Interview: Hackney Transient Arts Project

By Londonist Last edited 112 months ago
Interview: Hackney Transient Arts Project


Hackney Transient Arts Project is a research-based arts initiative that investigates Hackney's cultural identity. Their recent in/flux exhibition on Kingsland Road was the brainchild of Lucy Tomlins and Marnie Baumer, and curated by Marsha Bradfield and Miriam King. It took inspiration from Hackney as a place in transition and generated a wealth of art and research material which the team are now hoping can take the project further. Nikk Quentin Woolf from Xstream East Radio asked Lucy and Marsha how the project came about.

LT: We started about a year ago. My colleague Marnie had just been to the Hackney museum and we started talking about the transient nature of Hackney’s community: people coming individually and making Hackney their home for awhile. I’ve never got the same kind of feeling as I have since I’ve lived in Hackney. A lot of that has to do with people coming in and sharing their experiences. All the artists in the area have a lot of drive to make things happen. It just feels like there is more developing out of this mix of cultural diversity then maybe there is elsewhere. So we wanted to interview other members of our community, to find out about their story in a very personal way, where they’ve come from, what brought them here, what they do here in Hackney and create an oral history archive.

And of course Hackney itself is changing a lot right now.

MB: Of course, and I think we were specifically interested in thinking about transience as sort of a way of being, even a mindset. I’m very interested in the sociality of art. So we were fascinated by the possibility of having a project that would change in response to the needs and desires of the people involved. Transience is not context or subject: it was really the form of the whole initiative.

How did the project develop?

LT: We didn’t want to ask the twelve artists we chose to come up with an idea for a new piece of work; we wanted the work to come out of engaging with the interviews, which we screened for them.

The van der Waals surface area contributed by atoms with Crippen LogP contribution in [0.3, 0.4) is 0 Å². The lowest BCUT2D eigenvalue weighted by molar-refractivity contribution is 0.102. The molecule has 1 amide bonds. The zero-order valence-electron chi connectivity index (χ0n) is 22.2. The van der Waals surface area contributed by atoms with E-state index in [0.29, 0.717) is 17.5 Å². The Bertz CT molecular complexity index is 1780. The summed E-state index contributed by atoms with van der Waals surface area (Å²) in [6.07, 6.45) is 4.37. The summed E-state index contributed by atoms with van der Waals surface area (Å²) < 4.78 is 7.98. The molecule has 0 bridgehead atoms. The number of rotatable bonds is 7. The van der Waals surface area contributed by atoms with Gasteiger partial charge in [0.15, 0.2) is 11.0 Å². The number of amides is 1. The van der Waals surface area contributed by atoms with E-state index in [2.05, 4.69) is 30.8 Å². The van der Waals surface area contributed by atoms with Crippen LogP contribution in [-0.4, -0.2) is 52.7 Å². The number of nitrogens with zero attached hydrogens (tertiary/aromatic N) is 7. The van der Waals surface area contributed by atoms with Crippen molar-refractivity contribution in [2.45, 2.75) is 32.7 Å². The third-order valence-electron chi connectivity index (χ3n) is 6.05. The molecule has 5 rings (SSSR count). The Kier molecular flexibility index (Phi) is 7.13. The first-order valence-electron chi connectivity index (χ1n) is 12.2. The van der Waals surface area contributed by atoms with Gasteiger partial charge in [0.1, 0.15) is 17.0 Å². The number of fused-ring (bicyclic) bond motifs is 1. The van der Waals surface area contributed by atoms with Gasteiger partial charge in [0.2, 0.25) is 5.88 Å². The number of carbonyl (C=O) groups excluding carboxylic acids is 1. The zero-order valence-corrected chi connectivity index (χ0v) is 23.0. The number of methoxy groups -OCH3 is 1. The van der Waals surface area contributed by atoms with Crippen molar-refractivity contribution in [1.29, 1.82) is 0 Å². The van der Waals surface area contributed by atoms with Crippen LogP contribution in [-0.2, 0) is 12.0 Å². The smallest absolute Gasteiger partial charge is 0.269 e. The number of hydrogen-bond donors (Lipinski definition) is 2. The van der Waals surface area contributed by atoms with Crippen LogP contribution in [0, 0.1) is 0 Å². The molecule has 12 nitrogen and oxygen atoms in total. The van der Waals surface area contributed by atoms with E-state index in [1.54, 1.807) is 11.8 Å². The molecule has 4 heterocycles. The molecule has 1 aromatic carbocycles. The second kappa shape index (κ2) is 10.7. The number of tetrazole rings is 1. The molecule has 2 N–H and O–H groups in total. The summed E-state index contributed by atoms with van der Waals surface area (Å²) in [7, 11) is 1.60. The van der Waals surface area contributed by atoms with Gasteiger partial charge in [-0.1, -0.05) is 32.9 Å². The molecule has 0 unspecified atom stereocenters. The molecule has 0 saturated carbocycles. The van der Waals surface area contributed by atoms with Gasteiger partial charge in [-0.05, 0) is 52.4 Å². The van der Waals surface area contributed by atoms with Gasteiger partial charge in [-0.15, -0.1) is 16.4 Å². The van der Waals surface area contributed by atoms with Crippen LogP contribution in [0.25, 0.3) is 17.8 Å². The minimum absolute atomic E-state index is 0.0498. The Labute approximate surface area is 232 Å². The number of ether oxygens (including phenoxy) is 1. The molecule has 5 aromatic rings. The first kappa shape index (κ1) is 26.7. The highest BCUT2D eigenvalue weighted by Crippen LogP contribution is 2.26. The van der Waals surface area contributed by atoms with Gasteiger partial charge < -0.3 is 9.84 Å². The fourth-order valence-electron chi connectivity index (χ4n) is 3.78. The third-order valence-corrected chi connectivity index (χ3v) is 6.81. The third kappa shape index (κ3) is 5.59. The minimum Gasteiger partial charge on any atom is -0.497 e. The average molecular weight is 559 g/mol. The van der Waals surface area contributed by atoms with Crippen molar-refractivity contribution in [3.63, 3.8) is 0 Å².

MB: In the show we tried to tease out how the artworks responded to the interviews, and how the art could explore areas that maybe were not so accessible through conventional research models. In the main space of the exhibition we showed artworks, with a smaller space behind that featuring the research, including some done at the Hackney Wicked Festival.

LT: I created a map of Hackney, designed like a board game, with thousands of different tokens representing different ideas and daily routines...things like that. So for example, people could use the tokens to mark on the map where their local pub was, or where their best or worst experience in Hackney happened, or places people would want preserved. They could improve an area that they felt could do with a bit of TLC or ‘bulldoze’ a certain area of Hackney if they wanted. You got to listen to people’s stories.

Was there consensus on a favourite place in Hackney, or one that people would least like to preserve?

LT: It was really spread, but Ridley Road Market was just covered with preservation tokens. The Dalston Kingsland Shopping Centre got destroyed a couple of times.

MB: We presented that work as research; it complemented the artworks presented specifically for this exhibition. They shared some themes: for example one research project in the mapping portion of the exhibition looked at objects that were collected along bus route 38 and there were also two projects in the main area that explored the experience of riding this particular bus, a major form of transportation through Hackney.

You’ve held some community forums, too?

LT: That’s right. The first was about Hackney’s cultural hybridity: past, present and future. There was an artists’ round table and we asked people who came along to think about what Hackney would look like in 2020, and why. In the second forum we discussed some of the challenges of socially engaged practice and the tactics of other artists and groups to overturn some of these issues.

So what’s going to happen to all this research material and art now you have exhibited it?

MB: We’re really excited about the possibility of thinking about a kind of a catalogue, maybe it goes beyond print, maybe it becomes an oral history archive in its own right, but is really engaging with the issues, not just tracing, some of the themes and ideas explored in the exhibition. Also we hope to create a loose community of practice that will in the future work together again on other initiatives.

You’re keen to distance yourself from the term ‘community art’.

MB: Yes, it has been important to us to distance ourselves from the idea of some overseas artist parachuting in, diagnosing a particular problem and saying ‘I’m going to fix it with an art project’. Instead these are Hackney residents talking about issues that are deeply personal to them. We have been using art to engage with them not only in terms of creative practice but in terms of politics and also sociology which is something that fascinates me.

And dialogue seems to have played a key part in the reflective nature of the project.

MB: Yes, dialogue has been key throughout this entire process, for example dialoguing with people who have just come in off the street, who haven’t seen any advertising for the exhibition but who are struck by themes or images that speak to their personal experience. It’s tremendously satisfying.

For details visit their web site. The Arts Show with Nikk Quentin Woolf broadcasts weekly.

Last Updated 17 September 2009